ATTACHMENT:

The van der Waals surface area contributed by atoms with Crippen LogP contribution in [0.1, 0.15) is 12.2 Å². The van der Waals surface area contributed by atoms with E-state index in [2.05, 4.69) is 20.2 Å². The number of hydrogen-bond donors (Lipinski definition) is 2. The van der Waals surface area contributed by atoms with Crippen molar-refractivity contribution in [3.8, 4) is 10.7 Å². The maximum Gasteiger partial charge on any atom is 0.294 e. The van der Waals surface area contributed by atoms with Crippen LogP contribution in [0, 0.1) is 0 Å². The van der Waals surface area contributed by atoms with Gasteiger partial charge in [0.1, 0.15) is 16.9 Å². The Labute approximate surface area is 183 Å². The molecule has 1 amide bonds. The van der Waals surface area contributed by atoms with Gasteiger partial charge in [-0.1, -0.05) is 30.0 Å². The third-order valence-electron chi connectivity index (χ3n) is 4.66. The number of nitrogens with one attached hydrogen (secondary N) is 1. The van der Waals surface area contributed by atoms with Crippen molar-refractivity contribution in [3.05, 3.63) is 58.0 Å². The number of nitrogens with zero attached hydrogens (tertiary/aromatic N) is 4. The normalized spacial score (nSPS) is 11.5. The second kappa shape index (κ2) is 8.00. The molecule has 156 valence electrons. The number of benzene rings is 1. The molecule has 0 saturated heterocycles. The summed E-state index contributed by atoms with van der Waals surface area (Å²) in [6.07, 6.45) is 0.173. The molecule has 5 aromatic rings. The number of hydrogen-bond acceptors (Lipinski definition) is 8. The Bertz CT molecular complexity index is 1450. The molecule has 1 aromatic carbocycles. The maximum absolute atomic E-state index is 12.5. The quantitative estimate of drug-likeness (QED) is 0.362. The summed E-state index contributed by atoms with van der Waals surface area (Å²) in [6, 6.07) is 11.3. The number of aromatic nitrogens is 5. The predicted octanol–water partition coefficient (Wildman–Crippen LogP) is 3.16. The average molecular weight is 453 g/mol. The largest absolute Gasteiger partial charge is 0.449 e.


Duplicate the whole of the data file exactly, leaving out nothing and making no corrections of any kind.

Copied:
The van der Waals surface area contributed by atoms with Crippen LogP contribution in [0.1, 0.15) is 12.2 Å². The van der Waals surface area contributed by atoms with E-state index in [2.05, 4.69) is 20.2 Å². The number of hydrogen-bond donors (Lipinski definition) is 2. The van der Waals surface area contributed by atoms with Crippen molar-refractivity contribution in [3.8, 4) is 10.7 Å². The maximum Gasteiger partial charge on any atom is 0.294 e. The van der Waals surface area contributed by atoms with Crippen LogP contribution in [0, 0.1) is 0 Å². The van der Waals surface area contributed by atoms with Gasteiger partial charge in [0.1, 0.15) is 16.9 Å². The Labute approximate surface area is 183 Å². The molecule has 1 amide bonds. The van der Waals surface area contributed by atoms with Gasteiger partial charge in [-0.1, -0.05) is 30.0 Å². The third-order valence-electron chi connectivity index (χ3n) is 4.66. The number of nitrogens with one attached hydrogen (secondary N) is 1. The van der Waals surface area contributed by atoms with Crippen molar-refractivity contribution in [3.05, 3.63) is 58.0 Å². The number of nitrogens with zero attached hydrogens (tertiary/aromatic N) is 4. The normalized spacial score (nSPS) is 11.5. The second kappa shape index (κ2) is 8.00. The molecule has 156 valence electrons. The number of benzene rings is 1. The molecule has 0 saturated heterocycles. The summed E-state index contributed by atoms with van der Waals surface area (Å²) in [6.07, 6.45) is 0.173. The molecule has 5 aromatic rings. The number of hydrogen-bond acceptors (Lipinski definition) is 8. The Bertz CT molecular complexity index is 1450. The molecule has 1 aromatic carbocycles. The maximum absolute atomic E-state index is 12.5. The quantitative estimate of drug-likeness (QED) is 0.362. The summed E-state index contributed by atoms with van der Waals surface area (Å²) in [6, 6.07) is 11.3. The number of aromatic nitrogens is 5. The predicted octanol–water partition coefficient (Wildman–Crippen LogP) is 3.16. The average molecular weight is 453 g/mol. The largest absolute Gasteiger partial charge is 0.449 e.